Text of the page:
I try not to have any preconceived notions about what my paintings will look like before I begin. I much prefer to get lost in the process, carried away by the flow, and be surprised myself by what happens. I did know, however, that one of my deep intentions for this painting was that it be so, so, so very full of life and a reminder of the miraculous, divine nature of the gift of our lives and this world.
I know cancer can cause so much fear and many times results in tremendous pain, loss, and nearly unbearable grief. I have known too many people who have in some way been affected by the disease, either had cancer themselves or they have loved ones who have had cancer. My grandfather died when he was 43, before I was born, of cancer. I have aunts and numerous friends who are breast cancer survivors and I’ve also lost two family members in just this past year.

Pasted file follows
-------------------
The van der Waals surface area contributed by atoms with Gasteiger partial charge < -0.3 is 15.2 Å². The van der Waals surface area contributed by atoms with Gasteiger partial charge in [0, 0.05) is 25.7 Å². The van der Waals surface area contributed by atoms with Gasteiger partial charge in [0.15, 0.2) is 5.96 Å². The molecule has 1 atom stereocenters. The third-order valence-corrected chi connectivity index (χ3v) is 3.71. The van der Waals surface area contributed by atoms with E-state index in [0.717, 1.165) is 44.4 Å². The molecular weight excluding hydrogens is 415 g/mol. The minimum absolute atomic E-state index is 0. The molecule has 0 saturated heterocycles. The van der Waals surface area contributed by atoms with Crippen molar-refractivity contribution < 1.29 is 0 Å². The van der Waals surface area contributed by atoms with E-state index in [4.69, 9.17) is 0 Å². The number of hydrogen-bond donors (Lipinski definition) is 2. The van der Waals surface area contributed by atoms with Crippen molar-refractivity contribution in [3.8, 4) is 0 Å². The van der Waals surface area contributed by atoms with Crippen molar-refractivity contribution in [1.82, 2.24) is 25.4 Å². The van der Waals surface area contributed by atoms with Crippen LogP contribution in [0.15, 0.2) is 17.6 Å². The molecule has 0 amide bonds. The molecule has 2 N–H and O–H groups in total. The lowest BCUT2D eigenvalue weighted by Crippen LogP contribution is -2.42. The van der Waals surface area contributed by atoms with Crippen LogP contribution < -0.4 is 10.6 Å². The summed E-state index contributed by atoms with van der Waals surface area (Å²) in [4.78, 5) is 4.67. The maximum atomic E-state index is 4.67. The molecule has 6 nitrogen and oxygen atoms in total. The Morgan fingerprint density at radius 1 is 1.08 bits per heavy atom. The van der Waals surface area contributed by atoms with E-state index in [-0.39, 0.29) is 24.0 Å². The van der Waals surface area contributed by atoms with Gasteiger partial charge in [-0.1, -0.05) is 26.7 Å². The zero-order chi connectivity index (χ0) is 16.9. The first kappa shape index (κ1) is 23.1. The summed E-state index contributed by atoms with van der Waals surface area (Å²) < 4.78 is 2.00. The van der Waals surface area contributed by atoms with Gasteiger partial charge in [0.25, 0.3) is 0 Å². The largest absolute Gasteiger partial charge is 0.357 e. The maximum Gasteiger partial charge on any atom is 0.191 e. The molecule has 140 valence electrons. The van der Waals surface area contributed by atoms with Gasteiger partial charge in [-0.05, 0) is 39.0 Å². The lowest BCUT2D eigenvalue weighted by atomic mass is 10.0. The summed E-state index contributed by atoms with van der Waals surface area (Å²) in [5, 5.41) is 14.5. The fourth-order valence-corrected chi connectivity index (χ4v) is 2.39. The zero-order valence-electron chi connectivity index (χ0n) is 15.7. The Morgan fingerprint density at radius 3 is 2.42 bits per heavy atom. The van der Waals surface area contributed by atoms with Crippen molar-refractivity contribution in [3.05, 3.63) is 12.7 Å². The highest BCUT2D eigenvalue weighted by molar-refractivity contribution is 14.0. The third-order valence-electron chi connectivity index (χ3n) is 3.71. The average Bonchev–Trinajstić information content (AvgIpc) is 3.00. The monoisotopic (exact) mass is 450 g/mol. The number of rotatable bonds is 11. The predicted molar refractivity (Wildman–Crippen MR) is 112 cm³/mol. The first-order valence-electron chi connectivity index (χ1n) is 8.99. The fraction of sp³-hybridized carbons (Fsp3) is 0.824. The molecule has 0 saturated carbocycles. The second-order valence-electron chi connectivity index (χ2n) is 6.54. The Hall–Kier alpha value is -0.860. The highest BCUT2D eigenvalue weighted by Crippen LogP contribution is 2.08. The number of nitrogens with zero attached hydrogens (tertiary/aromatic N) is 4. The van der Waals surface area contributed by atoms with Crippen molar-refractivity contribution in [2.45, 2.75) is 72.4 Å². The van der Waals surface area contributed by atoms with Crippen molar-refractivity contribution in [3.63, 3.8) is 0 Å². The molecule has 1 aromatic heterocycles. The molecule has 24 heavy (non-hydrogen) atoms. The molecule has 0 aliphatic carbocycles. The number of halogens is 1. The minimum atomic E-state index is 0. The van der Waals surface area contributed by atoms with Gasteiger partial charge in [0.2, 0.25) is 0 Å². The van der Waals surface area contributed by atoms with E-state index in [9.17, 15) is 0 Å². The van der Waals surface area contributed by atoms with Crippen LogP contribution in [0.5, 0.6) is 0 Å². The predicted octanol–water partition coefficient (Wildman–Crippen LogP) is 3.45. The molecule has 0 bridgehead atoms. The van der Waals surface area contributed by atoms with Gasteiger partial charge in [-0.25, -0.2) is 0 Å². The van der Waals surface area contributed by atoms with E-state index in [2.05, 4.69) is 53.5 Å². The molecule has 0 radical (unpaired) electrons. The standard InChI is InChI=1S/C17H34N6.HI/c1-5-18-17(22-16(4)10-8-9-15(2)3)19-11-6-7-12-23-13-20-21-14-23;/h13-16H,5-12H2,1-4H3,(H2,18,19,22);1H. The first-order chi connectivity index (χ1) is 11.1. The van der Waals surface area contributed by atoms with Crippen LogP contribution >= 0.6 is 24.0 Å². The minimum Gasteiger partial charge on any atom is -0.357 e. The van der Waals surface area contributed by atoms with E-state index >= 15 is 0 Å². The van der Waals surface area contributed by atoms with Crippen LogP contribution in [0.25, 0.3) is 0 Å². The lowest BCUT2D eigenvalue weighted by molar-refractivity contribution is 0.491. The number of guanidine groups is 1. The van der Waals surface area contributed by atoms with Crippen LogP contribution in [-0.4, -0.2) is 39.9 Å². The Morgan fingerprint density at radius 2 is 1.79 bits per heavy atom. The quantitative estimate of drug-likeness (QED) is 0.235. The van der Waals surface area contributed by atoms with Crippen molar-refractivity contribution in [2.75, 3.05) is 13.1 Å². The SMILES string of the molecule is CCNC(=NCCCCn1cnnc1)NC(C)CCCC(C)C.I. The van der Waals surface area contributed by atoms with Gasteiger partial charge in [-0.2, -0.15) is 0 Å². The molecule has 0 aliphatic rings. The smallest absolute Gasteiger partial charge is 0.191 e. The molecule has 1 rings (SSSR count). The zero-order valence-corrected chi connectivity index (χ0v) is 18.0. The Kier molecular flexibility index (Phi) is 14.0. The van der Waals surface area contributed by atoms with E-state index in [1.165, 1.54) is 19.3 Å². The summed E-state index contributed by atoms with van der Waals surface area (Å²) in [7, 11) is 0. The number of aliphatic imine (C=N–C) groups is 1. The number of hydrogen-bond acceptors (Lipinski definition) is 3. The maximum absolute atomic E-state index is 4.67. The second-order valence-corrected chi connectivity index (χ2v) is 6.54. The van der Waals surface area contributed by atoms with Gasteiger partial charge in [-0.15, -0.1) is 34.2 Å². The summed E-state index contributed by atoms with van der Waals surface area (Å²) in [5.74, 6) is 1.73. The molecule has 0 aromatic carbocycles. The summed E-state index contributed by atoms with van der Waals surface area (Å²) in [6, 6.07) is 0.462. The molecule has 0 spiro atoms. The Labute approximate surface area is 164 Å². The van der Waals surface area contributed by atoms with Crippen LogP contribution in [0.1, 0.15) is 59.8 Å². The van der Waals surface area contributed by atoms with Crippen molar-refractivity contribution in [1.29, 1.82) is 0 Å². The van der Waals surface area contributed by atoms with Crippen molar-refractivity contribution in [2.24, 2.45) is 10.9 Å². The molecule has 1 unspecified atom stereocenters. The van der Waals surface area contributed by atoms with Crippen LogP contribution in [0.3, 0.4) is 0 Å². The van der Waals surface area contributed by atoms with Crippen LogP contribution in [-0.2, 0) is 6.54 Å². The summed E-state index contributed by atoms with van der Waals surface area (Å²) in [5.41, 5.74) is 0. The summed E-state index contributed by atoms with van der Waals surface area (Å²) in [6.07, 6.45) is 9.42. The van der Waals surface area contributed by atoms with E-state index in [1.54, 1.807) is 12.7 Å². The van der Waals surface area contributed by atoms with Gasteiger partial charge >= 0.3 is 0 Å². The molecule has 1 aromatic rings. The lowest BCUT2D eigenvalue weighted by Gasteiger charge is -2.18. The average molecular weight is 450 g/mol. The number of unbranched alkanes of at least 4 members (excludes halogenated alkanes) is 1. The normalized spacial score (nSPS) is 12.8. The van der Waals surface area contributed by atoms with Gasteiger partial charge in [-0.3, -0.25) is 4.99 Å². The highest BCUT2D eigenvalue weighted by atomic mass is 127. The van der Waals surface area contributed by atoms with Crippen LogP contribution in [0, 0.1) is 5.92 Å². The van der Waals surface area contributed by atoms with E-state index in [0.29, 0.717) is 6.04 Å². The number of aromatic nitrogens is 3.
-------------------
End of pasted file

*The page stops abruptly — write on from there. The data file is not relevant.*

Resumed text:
These people, those I know and love and those I don’t know and yet send so much love to, were very much in my mind and in my heart when I created this piece. For them and for everyone who loves them, I didn’t want the emphasis to be on the loss of life or threat of losing life or fear.
Instead, I made it my intention to come from a place of being heart-centered, true to my profound belief in the innate goodness and miraculous nature of Life, aligned with a deep joy of living and love of life- all of life. I wanted to paint as a bride married to amazement! I even wrote those words (though they’re mostly hidden now) into the painting, and other words that, to me, represent and embody a similar energy of aliveness and love, words like ” believe in miracles,” “choose love,” and more…